I will call this “topological community,” (from the Greek topos, meaning “place”) as we must not ignore the impact of geography on our ability to interact with one another.
Which means that abandoning our cities may not be the wisest route. In Jeremiah 29, there are a group of people reluctant to enter the pagan world of Babylon for fear of becoming entangled in the vices of a pagan culture. But God commands them not to retreat, but to enter into this world for His redemptive purpose:
Jeremiah 29:4-7 4 This is what the Lord Almighty, the God of Israel, says to all those I carried into exile from Jerusalem to Babylon: 5 “Build houses and settle down; plant gardens and eat what they produce. 6 Marry and have sons and daughters; find wives for your sons and give your daughters in marriage, so that they too may have sons and daughters. Increase in number there; do not decrease. 7 Also, seek the peace and prosperity of the city to which I have carried you into exile. Pray to the Lord for it, because if it prospers, you too will prosper.”
I am hardly suggesting that the city is the only place that matters. What I argue is to be mindful of your own topological community. Where do you live? Where do you work? With whom do you associate? Where do you attend church? If the distance between these elements of your life is so great that it inhibits your ability for interaction, your topological community may need re-evaluating.
Some general suggestions:
- Shorten your commute. It saves time, gas, and it keeps you in proximity to your occupational community.
- Attend church near your home. I don’t mean choose church solely based on geographic distance, but make an effort to attend a church that allows your faith community to get to know your home and work life.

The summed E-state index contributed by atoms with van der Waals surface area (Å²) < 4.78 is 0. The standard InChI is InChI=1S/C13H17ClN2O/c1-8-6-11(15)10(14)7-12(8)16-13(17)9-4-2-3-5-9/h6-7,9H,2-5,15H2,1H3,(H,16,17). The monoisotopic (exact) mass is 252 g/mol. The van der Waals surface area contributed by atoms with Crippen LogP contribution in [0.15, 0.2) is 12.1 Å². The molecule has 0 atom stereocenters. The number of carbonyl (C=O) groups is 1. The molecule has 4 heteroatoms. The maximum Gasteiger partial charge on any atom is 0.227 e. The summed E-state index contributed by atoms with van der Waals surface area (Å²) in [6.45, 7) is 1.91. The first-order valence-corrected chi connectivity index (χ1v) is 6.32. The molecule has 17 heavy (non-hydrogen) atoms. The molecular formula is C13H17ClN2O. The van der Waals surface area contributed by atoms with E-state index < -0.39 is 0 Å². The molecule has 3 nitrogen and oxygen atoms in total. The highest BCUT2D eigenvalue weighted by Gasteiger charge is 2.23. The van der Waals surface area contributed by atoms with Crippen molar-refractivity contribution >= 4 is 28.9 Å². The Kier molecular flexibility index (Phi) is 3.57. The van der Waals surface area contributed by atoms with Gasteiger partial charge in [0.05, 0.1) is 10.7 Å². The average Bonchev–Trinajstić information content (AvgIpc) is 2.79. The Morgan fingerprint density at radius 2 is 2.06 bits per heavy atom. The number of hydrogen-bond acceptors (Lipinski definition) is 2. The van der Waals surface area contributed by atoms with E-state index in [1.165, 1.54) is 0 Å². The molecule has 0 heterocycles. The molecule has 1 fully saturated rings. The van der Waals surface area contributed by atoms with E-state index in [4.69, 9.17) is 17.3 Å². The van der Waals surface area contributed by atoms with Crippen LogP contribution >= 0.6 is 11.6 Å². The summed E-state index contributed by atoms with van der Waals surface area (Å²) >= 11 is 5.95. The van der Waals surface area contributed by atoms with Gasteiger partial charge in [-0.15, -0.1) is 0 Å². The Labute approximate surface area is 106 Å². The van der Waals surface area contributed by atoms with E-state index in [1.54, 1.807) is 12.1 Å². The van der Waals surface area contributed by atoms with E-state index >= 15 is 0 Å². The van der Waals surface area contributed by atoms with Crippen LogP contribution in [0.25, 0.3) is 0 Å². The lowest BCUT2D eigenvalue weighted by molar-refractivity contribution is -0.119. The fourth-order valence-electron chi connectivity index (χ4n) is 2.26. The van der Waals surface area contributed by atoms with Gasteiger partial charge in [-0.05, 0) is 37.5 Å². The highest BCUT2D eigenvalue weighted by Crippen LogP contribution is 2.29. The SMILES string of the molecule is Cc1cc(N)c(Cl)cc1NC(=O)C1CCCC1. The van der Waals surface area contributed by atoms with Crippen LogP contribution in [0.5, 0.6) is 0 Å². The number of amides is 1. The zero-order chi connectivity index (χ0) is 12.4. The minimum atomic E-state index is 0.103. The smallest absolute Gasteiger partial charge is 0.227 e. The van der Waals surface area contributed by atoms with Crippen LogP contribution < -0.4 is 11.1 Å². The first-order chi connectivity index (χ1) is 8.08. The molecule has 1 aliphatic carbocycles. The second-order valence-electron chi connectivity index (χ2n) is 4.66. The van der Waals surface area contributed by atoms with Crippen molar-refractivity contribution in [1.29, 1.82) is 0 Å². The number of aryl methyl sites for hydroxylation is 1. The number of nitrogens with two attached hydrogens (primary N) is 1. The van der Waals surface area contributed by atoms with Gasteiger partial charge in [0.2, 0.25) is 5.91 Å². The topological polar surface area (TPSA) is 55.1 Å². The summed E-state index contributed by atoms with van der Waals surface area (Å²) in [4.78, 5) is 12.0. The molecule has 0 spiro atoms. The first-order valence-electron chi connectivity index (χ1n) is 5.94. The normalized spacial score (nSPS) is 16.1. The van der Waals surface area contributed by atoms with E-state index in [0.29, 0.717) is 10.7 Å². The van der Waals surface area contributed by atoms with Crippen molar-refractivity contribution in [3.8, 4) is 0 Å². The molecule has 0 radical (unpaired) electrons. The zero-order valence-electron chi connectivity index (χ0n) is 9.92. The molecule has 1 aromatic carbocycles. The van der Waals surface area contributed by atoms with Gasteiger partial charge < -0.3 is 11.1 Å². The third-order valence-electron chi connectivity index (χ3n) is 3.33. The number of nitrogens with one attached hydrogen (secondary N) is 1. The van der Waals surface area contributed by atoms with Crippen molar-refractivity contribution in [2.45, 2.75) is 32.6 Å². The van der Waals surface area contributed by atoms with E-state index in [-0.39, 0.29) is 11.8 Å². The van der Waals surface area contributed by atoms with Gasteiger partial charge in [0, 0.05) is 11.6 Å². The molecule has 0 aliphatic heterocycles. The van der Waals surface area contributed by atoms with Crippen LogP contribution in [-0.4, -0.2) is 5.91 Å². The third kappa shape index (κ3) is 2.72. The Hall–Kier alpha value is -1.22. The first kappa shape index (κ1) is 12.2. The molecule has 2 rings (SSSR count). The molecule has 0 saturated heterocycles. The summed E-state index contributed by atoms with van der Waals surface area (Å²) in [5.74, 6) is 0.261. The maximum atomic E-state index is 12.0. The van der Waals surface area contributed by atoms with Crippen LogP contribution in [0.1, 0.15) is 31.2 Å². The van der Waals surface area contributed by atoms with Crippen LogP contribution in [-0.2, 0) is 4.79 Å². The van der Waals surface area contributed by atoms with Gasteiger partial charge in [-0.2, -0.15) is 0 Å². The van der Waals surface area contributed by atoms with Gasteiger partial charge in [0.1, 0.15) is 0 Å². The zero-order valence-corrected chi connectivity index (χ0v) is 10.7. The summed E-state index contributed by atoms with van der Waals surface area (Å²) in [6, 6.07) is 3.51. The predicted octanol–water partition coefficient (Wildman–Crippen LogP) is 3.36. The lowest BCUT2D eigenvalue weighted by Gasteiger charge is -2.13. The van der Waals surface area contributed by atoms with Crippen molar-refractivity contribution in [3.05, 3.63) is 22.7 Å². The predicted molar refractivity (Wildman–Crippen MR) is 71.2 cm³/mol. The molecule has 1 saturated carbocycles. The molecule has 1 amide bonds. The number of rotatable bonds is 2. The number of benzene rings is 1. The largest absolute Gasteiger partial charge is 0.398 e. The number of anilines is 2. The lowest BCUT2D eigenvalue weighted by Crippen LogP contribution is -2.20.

- Get involved in local stuff. And by “stuff” I mean…anything and everything. Practice real presence in local restaurants, libraries and charity events. Get to know the heartbeat of the places around you, so that you may be a more effective missionary to those around you. For those with children, this may mean assisting them in their involvement in school or local programs so that you can effectively disciple your children to be missionaries in their own context.
SALT AND LIGHT
Jesus calls us to be both “the salt and light” to this world. Author Mike Metzger says:
“Being salt and light demands two things: we practice purity in the midst of a fallen world and yet we live in proximity to this fallen world. If you don’t hold both truths in tension, you invariably become useless and separated from the world God loves. For example, if you only practice purity apart from proximity to culture, you inevitably become pietistic, separatistic and conceited. If you live in close proximity to the culture without also living in a holy manner, you become indistinguishable from fallen culture and useless in God’s kingdom.”
Where to begin?
It starts just outside your door.
Christopher J Wiles
writer | speaker | servant
Chris is a writer and speaker from the Charlottesville area. He regularly serves as a research writer for Docent Research Group in addition to doing some guest speaking.